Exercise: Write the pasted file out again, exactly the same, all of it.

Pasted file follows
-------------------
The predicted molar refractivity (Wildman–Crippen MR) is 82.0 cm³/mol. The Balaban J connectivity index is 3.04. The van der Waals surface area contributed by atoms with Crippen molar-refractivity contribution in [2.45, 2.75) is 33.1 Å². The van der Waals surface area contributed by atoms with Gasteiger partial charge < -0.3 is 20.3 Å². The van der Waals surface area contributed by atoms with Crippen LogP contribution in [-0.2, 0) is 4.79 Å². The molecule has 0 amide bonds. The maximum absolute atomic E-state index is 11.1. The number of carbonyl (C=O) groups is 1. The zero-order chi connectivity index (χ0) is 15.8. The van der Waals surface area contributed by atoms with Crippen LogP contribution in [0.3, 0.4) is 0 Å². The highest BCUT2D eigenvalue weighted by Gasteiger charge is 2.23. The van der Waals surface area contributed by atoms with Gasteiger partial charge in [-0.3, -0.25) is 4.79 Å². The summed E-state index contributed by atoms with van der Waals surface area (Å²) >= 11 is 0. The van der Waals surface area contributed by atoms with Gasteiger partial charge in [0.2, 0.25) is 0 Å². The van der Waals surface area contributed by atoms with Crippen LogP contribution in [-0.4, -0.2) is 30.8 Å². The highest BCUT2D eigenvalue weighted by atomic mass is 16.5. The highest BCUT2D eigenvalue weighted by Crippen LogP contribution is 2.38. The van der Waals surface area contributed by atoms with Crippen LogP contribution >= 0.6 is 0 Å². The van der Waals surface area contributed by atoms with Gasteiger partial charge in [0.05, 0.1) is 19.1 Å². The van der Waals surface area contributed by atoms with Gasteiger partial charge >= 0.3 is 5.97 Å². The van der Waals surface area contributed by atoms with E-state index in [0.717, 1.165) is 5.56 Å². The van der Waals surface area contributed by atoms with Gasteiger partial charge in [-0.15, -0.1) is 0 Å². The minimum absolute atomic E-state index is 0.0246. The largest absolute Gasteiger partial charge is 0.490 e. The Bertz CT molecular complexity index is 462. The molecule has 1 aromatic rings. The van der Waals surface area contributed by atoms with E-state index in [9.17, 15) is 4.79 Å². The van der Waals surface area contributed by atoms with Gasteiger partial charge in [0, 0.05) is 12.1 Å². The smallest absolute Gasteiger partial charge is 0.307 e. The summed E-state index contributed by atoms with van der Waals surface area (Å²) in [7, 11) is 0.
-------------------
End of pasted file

The predicted molar refractivity (Wildman–Crippen MR) is 82.0 cm³/mol. The Balaban J connectivity index is 3.04. The van der Waals surface area contributed by atoms with Crippen molar-refractivity contribution in [2.45, 2.75) is 33.1 Å². The van der Waals surface area contributed by atoms with Gasteiger partial charge < -0.3 is 20.3 Å². The van der Waals surface area contributed by atoms with Crippen LogP contribution in [-0.2, 0) is 4.79 Å². The molecule has 0 amide bonds. The maximum absolute atomic E-state index is 11.1. The number of carbonyl (C=O) groups is 1. The zero-order chi connectivity index (χ0) is 15.8. The van der Waals surface area contributed by atoms with Crippen LogP contribution in [0.3, 0.4) is 0 Å². The highest BCUT2D eigenvalue weighted by Gasteiger charge is 2.23. The van der Waals surface area contributed by atoms with Gasteiger partial charge in [-0.3, -0.25) is 4.79 Å². The summed E-state index contributed by atoms with van der Waals surface area (Å²) >= 11 is 0. The van der Waals surface area contributed by atoms with Gasteiger partial charge in [0.2, 0.25) is 0 Å². The van der Waals surface area contributed by atoms with Crippen LogP contribution in [-0.4, -0.2) is 30.8 Å². The highest BCUT2D eigenvalue weighted by atomic mass is 16.5. The highest BCUT2D eigenvalue weighted by Crippen LogP contribution is 2.38. The van der Waals surface area contributed by atoms with Crippen LogP contribution >= 0.6 is 0 Å². The van der Waals surface area contributed by atoms with Gasteiger partial charge in [0.05, 0.1) is 19.1 Å². The van der Waals surface area contributed by atoms with Gasteiger partial charge >= 0.3 is 5.97 Å². The van der Waals surface area contributed by atoms with E-state index in [0.717, 1.165) is 5.56 Å². The van der Waals surface area contributed by atoms with Gasteiger partial charge in [-0.15, -0.1) is 0 Å². The minimum absolute atomic E-state index is 0.0246. The largest absolute Gasteiger partial charge is 0.490 e. The Bertz CT molecular complexity index is 462. The molecule has 1 aromatic rings. The van der Waals surface area contributed by atoms with E-state index in [9.17, 15) is 4.79 Å². The van der Waals surface area contributed by atoms with Gasteiger partial charge in [0, 0.05) is 12.1 Å². The smallest absolute Gasteiger partial charge is 0.307 e. The summed E-state index contributed by atoms with van der Waals surface area (Å²) in [7, 11) is 0.